The landing party discovers the planet in question is something of a paradise [SYMBOLISM ALERT!], and yet seems to have evidence that it was once populated by an intelligent life that at least figured out how to cultivate wheat. Not counting the one person they left at the shuttle, the landing party splits into two groups–one to run some tests to see how habitable the land is, and another to find the source of the transmission that got them there in the first place. Of course, aforementioned source is emanated from the crashed Engineer ship from the end of Prometheus, and is overtaken with overgrowth. A couple of guys from the landing party manage to get infected by the Fungal Spores of DOOM, and after a rather quick bit of an allergic reaction, each have a cute widdle neomorph pop out of them. The shuttle blows up, several from the group die horribly, and the survivors are saved by David the android and taken to his bachelor pad. Everyone freshens up, the two androids bond over music and existential discussion, and a fully grown neomorph decides to drop by for a bite or two to eat. That’s when David unveils his main hobby, and it doesn’t involve basket weaving. Wackiness ensues, they manage to fight off a full-fledged xenomorph and make it back to the Covenant, then another xenomorph shows up on board, more wackiness ensues, the alien is then knocked off of the ship with a couple of terraforming rigs, and both the survivors snuggle into their cryo-sleep pods, finding out too late that the wrong android/replicant came back with them from the planet. The end, for now.

The thing is, for all intents and purposes, Alien:Covenant isn’t a bad movie, per se. Ridley Scott manages to once again squeeze every ounce of gorgeous cinematography out of the scenes, resulting in some very breath-taking shots. Couple that with some atmospheric Gothic style interior shots of both the derelict Engineer ship and the ancient edifice that David made his home for the past 10 years. When it comes to the characters, though, it’s hands-down Michael Fastbender’s show, playing both David and his updated successor Walter, and interacting with…well, himself wonderfully. Danny McBride as ship jockey Tennessee was decent as well. The rest of the cast were, um…adequate, I want to say. And by that, I mean the crew wasn’t exactly the best of the best, here. Come to think of it, that seems to be the case for every one of the Alien movies.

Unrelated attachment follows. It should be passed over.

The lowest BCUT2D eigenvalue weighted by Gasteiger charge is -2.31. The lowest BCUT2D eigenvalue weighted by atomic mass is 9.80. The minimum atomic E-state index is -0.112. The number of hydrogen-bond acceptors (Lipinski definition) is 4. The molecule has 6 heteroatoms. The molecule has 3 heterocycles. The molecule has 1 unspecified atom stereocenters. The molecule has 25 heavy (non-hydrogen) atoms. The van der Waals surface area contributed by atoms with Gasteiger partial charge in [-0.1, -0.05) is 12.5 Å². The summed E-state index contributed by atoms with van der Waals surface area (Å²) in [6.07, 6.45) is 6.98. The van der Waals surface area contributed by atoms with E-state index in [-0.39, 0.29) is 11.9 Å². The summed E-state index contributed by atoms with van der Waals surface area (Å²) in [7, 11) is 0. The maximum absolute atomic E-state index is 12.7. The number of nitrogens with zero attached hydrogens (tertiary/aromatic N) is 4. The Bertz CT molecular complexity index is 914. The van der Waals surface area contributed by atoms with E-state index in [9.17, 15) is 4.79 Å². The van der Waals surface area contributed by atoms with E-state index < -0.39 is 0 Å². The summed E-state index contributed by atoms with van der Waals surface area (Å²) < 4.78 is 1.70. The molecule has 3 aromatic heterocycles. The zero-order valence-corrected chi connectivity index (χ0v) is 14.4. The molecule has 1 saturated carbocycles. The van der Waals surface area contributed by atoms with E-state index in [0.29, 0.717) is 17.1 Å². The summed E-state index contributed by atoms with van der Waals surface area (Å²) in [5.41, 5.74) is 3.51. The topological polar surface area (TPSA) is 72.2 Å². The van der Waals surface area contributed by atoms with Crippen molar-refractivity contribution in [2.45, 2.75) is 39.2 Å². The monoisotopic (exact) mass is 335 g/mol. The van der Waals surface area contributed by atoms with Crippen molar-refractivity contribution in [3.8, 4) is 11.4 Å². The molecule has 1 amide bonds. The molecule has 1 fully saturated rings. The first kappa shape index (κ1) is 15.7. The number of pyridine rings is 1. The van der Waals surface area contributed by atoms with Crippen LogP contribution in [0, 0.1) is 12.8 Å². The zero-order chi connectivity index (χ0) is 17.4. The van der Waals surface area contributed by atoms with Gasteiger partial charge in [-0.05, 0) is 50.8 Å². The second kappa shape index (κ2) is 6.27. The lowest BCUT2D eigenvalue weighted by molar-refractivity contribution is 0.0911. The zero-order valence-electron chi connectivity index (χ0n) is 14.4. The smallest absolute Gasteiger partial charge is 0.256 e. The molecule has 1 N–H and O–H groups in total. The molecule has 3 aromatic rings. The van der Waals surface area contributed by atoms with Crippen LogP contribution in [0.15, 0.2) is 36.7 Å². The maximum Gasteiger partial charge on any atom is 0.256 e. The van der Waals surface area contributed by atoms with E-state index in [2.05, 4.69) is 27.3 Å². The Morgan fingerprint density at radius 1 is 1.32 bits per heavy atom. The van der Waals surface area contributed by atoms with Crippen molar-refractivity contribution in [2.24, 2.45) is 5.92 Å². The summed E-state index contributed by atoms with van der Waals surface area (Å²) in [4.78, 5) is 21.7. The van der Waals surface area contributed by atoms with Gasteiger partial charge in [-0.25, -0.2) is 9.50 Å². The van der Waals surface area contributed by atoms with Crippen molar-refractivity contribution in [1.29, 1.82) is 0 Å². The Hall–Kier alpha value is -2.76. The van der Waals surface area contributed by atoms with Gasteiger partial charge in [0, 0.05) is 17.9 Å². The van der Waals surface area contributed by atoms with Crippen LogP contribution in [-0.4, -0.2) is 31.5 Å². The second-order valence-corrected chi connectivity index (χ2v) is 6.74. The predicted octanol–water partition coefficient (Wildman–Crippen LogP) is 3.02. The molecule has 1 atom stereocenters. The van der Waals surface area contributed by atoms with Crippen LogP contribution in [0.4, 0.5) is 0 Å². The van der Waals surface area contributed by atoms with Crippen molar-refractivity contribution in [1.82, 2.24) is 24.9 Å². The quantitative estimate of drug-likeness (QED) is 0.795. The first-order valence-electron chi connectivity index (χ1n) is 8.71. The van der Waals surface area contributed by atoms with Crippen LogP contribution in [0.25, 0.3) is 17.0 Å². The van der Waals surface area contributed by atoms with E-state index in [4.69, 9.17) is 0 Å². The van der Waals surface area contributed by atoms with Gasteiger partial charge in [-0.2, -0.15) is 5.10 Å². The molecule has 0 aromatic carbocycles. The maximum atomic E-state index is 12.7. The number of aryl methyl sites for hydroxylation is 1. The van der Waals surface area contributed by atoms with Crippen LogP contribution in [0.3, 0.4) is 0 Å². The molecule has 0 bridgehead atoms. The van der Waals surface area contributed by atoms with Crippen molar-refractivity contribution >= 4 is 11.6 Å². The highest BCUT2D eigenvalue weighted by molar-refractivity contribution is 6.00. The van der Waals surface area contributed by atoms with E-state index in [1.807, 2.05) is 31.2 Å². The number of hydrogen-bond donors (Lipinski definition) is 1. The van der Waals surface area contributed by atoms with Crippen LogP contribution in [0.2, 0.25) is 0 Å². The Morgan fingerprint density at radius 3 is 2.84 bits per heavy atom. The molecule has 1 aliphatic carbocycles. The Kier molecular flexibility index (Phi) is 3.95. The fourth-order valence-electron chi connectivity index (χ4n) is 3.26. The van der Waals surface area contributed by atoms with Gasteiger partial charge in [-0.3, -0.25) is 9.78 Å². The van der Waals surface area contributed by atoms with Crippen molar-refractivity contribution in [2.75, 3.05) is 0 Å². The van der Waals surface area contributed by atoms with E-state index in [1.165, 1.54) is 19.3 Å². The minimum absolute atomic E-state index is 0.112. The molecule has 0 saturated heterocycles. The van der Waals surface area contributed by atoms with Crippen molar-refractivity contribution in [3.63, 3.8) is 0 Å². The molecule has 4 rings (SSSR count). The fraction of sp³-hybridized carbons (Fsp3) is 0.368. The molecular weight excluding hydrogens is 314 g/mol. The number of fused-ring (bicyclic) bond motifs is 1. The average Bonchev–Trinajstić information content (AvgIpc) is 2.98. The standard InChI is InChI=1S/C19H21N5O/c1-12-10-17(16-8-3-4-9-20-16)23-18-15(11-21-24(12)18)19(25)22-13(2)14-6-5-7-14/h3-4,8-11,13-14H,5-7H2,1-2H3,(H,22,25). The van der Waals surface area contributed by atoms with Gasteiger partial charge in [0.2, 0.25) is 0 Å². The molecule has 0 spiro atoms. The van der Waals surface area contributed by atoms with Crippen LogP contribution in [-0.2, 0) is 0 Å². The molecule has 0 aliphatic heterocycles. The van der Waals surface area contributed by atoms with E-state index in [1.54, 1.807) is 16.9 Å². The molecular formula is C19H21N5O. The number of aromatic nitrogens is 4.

The biggest weakness I found with Alien: Covenant was the feeling of been there, done that. The plot really does tread the similar ground that the other Alien movies went. I wouldn’t go so far as to say it’s a complete retread of the very first Alien movie, but the similarities are rather stark when it isn’t trying to shoehorn in the events of Prometheus to try and make things work as a prequel. In the end, there are more questions raised than actually answered.

Overall, I don’t think Alien: Covenant went so far as to ruin the Alien franchise, but it doesn’t really present an argument that we shouldn’t let the franchise die with some dignity left. Worth at least one look, but wait for VOD.